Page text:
Mary Lynn Bruny

Man, what a week it’s been! We went from a record heat wave with smog, ash and un-breathable air from the fires to a 70-degree temperature drop with a foliage-zapping freeze and snow. Jeez! Remember back in early spring when we asked hopefully, “How bad can things get?” Then in the summer we proclaimed, “Certainly things can’t get worse.” Now we just mutter, “What fresh hell is next?”

Most of us consider ourselves positive, can-do people – what I love about Coloradans. But 2020 is testing us in ways we never thought possible.

Let’s recap: We’re experiencing a world-wide pandemic which has resulted in quarantining, illness, deaths, the taxing of our health care system, massive unemployment, business and school closures, a stressed economy, and we have civil unrest. To make things slightly more overwhelming, locally we’ve had heat waves, droughts and massive fires. About cover it?

The amazing part is now we simply expect the list to grow. The world seems so crazily out of whack that anything seems possible. Tornados and floods seem a given here. But I can foresee more unusual catastrophes.

For instance, what about a plague of locusts descending? Other parts of the world have had them; we could be next. Yes, our poor farmers who are dealing with droughts could get hit with a double whammy. (Having once had a small hay farm, I think of our dear farmers with every weather change.) I wonder: Do farmers have insurance for locust damage? Is it an add-on policy? Seems that whatever insurance add-on policies are available we should all be buying them now – since everything and anything that can happen is happening.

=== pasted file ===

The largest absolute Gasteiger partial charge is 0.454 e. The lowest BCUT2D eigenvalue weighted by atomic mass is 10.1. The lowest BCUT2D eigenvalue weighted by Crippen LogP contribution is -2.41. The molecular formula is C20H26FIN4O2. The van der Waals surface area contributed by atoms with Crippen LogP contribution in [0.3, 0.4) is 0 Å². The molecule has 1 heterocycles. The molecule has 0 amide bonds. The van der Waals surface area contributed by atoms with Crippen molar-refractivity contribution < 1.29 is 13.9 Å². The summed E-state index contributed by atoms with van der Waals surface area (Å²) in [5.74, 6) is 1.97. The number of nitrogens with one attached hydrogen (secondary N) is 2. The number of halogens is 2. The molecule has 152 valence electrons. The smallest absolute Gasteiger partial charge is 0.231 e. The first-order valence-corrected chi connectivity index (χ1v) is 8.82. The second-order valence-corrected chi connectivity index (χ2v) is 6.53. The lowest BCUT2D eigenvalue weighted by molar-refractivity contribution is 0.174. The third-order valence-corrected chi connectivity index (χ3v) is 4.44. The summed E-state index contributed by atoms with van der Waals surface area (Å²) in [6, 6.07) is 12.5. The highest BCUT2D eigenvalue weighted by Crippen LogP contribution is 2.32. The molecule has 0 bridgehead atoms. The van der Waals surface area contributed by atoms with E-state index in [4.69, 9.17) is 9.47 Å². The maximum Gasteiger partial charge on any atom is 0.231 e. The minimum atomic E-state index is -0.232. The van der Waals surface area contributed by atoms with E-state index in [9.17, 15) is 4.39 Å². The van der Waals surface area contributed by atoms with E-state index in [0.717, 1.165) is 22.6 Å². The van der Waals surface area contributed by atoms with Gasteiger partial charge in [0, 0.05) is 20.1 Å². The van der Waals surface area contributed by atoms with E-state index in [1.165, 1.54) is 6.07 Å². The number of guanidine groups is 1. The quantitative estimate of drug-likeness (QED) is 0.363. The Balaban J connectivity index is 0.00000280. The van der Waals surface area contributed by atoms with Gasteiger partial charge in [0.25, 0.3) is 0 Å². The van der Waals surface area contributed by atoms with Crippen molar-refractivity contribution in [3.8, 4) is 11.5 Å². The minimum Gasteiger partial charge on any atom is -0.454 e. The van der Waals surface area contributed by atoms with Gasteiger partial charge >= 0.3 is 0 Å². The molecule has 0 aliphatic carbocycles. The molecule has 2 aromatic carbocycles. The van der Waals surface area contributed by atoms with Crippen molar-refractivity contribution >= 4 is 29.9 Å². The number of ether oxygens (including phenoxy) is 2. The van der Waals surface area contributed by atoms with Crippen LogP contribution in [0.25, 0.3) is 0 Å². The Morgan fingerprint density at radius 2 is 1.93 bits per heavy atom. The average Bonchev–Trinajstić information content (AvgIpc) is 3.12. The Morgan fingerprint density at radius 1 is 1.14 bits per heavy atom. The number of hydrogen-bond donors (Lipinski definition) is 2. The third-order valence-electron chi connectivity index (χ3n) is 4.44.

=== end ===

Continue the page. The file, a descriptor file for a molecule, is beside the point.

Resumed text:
While we’re on the biblical theme, how about raining frogs? Having lived through one very toad-filled summer on our fore-mentioned farm, I can tell you toad squishage (unintentional, of course) is not a pleasant sight – very, very messy. Now the raining of frogs seems fantastical, I’ll grant you. But if someone told you at the end of 2019 what would be happening now, wouldn’t you think it sounded fantastical as well? Can’t you think of some strange weather phenomenon – like a gulf airstream empowered by hurricane winds – that could pick up wee frogs and deposit them here like the ash that has been befalling us?

But here’s something closer to home that I’m wondering about: hungry critters. This spring as you may recall (I know it seems like a lifetime ago), we had a frost that zapped all fruit tree buds, unusual in one season. So we have no plums, apples, crabapples, apricots or pears. Who do you think suffers the most from this? I’m thinking the local species fattening up for the winter: birds, squirrels, raccoons, deer and bears. The yards along the Front Range are usually their salad bar.

We have chokecherry trees in our yard that were full of berries a few weeks ago. Have you ever tasted a chokecherry? Probably not, they’re pretty meh. But masses of birds were going absolutely bonkers fighting over them. It was like people stocking up on toilet paper at the beginning of the pandemic: frenzied chaos driven by desperation. Now there’s nary a chokecherry to be found.

What is to become of our hungry vegetarian species? Will they rethink their priorities and become omnivores? Is the animal apocalypse nigh? All I know is I’m keeping our doors locked. I don’t want a famished Yogi the bear barging in desperately looking for the fruit bowl. You just know he wouldn’t be practicing proper social distancing.

Who knows what calamity will befall us next? Perhaps in 2021 we’ll look back at 2020 as the good ol’ days. Holy moly, let’s hope not!

By Mary Lynn Bruny. Mary Lynn is a Boulder freelance writer. Contact her at ml.bruny@comcast.net.